As a pediatric neurologist, I care for infants with epilepsy and neurometabolic disorders. I specialize in the diagnosis and treatment of infantile spasms, genetic causes of epilepsy and using a ketogenic diet for the treatment of epilepsy.
Together with Dr. Marissa M. Vawter-Lee, I lead the Infant Seizure Clinic at Cincinnati Children’s Hospital Medical Center. We focus on the diagnosis and treatment of epilepsy and infantile spasms in children younger than two.
I believe patient care is a partnership with parents and all providers on a child’s care team. This collaborative approach is the model at Cincinnati Children’s. I enjoy the collaboration with other providers in a multidisciplinary clinic setting.
My earlier career in chemistry influenced how I look at patient data. It's part of the reason I treat children with metabolic and genetic diseases in our Neurometabolic Clinic.
The doctors I met as a child inspired me to go into medicine. I wanted to be a doctor from a young age. My career took some unexpected turns. I worked as a research chemist for several years before going to medical school. As a medical student, my neurology rotation at Cincinnati Children’s (Dr. Tracy A. Glauser was my attending), moved me to become a pediatric neurologist. The variety of diagnoses and the diagnostic detective work appealed to me — there is never a dull moment. I find the continuity we have with our patients and their families over the years very satisfying.
The positive feedback we get from our families is gold. This response reflects the efforts of our entire team, not just the doctor.
In my free time, I enjoy cooking for my team, gardening (out of necessity, because who wants to eat a store-bought tomato?) and hitting golf balls on the driving range.
PhD: Florida State University, Tallahassee, FL, 1989.
MD: University of Cincinnati College of Medicine, Cincinnati, OH, 2001.
Residency: Cincinnati Children's Hospital Medical Center, Cincinnati, OH.
Certification: Pediatrics, 2007; Neurology with Special Qualification in Child Neurology, 2007.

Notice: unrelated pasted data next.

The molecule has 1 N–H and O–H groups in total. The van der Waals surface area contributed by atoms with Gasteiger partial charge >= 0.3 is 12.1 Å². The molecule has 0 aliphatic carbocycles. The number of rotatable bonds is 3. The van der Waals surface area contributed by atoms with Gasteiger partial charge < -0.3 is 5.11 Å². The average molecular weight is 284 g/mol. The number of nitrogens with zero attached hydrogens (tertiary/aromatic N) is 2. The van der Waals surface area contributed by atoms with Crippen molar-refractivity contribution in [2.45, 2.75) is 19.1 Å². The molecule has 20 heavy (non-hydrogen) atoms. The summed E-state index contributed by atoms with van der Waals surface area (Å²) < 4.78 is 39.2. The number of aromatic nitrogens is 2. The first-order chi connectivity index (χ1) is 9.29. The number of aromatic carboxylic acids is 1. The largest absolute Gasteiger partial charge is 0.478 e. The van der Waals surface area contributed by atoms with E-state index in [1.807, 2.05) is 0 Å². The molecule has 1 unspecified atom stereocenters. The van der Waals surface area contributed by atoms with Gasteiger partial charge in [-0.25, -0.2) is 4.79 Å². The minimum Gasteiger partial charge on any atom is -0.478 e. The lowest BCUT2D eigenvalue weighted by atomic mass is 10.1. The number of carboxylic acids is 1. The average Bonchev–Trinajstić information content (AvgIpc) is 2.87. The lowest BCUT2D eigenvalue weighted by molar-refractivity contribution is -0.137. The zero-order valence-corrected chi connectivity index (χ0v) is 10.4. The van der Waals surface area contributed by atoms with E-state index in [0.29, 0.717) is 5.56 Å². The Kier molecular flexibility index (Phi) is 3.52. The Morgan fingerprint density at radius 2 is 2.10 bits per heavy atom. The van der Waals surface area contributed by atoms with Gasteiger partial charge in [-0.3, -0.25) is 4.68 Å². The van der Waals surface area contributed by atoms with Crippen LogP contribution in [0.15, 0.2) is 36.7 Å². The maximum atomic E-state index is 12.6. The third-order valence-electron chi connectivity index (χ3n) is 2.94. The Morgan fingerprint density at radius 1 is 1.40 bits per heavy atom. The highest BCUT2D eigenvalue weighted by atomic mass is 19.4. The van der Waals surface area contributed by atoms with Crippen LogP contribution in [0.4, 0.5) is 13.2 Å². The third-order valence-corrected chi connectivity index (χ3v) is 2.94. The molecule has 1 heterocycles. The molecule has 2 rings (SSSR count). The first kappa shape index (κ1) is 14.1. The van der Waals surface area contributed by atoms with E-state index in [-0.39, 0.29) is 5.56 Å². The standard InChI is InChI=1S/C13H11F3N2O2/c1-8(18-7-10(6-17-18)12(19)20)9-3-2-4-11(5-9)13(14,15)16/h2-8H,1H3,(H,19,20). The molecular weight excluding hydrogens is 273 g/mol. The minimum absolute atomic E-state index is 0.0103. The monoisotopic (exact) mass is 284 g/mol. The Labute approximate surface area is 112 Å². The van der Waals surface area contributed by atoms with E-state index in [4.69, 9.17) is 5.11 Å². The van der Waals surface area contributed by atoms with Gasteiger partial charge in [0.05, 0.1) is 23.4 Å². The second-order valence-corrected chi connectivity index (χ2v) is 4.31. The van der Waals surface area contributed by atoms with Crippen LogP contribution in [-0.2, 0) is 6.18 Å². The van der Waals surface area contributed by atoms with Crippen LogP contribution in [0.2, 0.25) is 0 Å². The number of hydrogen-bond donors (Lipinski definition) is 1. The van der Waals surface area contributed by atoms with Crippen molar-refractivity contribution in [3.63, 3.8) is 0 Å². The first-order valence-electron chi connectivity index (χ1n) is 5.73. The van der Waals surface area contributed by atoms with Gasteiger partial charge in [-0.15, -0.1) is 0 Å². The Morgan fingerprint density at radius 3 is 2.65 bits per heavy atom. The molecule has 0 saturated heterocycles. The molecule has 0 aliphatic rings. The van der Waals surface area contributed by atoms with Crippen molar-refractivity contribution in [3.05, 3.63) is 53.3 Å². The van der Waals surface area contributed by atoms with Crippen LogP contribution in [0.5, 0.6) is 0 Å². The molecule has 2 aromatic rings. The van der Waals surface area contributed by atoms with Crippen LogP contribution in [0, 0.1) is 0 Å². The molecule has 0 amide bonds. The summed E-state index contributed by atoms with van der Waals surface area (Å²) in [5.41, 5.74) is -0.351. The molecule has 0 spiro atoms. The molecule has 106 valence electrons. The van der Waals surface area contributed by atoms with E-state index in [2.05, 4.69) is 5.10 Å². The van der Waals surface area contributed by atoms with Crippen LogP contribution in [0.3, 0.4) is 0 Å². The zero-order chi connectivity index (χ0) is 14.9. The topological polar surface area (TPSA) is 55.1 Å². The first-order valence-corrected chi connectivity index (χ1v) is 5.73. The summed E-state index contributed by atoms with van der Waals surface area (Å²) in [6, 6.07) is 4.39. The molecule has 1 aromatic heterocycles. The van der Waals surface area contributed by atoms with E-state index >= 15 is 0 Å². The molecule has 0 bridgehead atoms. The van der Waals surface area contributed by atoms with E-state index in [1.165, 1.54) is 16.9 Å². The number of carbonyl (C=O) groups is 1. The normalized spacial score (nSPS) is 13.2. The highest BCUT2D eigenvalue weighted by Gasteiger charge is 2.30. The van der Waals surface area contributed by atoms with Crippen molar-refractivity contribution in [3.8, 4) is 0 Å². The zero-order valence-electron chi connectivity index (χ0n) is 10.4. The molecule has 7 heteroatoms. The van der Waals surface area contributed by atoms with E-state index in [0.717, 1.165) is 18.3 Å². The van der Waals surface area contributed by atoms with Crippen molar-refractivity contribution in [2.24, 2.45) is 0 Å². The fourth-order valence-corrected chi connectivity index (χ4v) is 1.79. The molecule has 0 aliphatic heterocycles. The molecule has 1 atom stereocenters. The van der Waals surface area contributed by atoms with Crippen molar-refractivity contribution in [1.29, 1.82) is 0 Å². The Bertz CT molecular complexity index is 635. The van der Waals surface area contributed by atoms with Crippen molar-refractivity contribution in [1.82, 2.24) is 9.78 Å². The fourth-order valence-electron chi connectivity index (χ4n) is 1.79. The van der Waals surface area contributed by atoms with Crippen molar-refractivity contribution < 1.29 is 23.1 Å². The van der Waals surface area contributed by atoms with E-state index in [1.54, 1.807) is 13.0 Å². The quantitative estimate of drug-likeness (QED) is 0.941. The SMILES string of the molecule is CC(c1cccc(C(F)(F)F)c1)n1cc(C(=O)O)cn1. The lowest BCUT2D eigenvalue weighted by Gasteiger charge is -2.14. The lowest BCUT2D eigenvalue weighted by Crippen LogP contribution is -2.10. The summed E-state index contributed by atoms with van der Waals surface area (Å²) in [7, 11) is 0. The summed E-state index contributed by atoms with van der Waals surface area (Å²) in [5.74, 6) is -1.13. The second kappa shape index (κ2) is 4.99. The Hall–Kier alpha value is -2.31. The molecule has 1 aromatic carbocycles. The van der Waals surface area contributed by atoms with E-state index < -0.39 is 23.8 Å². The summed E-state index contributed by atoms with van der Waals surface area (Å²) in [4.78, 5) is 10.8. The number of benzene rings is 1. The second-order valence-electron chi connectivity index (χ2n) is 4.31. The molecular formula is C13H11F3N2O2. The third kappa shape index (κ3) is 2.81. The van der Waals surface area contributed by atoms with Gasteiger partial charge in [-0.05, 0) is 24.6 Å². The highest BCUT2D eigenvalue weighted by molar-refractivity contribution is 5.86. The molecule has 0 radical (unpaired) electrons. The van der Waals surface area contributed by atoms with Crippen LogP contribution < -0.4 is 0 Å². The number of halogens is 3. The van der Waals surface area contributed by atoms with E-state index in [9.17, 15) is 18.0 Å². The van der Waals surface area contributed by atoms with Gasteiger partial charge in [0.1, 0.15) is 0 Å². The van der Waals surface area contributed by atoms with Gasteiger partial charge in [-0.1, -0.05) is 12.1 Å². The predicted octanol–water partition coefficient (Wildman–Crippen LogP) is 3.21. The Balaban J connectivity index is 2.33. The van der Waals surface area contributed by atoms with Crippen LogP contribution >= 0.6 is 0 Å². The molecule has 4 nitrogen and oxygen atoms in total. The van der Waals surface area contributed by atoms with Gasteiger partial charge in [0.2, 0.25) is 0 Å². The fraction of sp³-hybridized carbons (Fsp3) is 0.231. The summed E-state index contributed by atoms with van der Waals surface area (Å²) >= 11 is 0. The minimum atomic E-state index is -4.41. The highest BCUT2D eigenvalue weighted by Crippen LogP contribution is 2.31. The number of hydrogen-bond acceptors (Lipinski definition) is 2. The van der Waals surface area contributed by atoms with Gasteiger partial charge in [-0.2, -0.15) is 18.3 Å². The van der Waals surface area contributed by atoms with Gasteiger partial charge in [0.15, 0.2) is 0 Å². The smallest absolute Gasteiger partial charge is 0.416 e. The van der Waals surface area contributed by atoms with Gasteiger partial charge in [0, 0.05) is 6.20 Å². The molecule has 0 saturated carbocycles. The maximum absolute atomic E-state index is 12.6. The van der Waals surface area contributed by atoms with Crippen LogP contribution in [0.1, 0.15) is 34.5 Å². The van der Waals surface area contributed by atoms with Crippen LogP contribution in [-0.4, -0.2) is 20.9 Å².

Cincinnati Children's strives to accept a wide variety of health plans. Please contact your health insurance carrier to verify coverage for your specific benefit plan.
RNA sequencing reveals a complete picture of a homozygous missense variant in a patient with VPS13D movement disorder: a case report and review of the literature. Molecular Genetics and Genomics: an international journal. 2023; 298:1185-1199.
Phenotypic and genetic spectrum of ATP6V1A encephalopathy: a disorder of lysosomal homeostasis. Brain: a journal of neurology. 2022; 145:2687-2703.
Clinically available testing options resulting in diagnosis in post-exome clinic at one medical center. Frontiers in Genetics. 2022; 13:887698.
Case report: Clinical and magnetic resonance spectroscopy presentation of a female severely affected with X-linked creatine transporter deficiency. Radiology Case Reports. 2022; 17:1115-1119.
Lethal Pediatric Cerebral Vasculitis Triggered by Severe Acute Respiratory Syndrome Coronavirus 2. Pediatric Neurology. 2022; 127:1-5.
The Genomics Research and Innovation Network: creating an interoperable, federated, genomics learning system. Genetics in Medicine. 2020; 22:371-380.
A Recurrent Missense Variant in AP2M1 Impairs Clathrin-Mediated Endocytosis and Causes Developmental and Epileptic Encephalopathy. The American Journal of Human Genetics. 2019; 104:1060-1072.
CNTNAP1-Related Congenital Hypomyelinating Neuropathy. Pediatric Neurology. 2019; 93:43-49.
Pediatric out-of-hospital cardiac arrest: Time to goal target temperature and outcomes. Resuscitation. 2019; 135:88-97.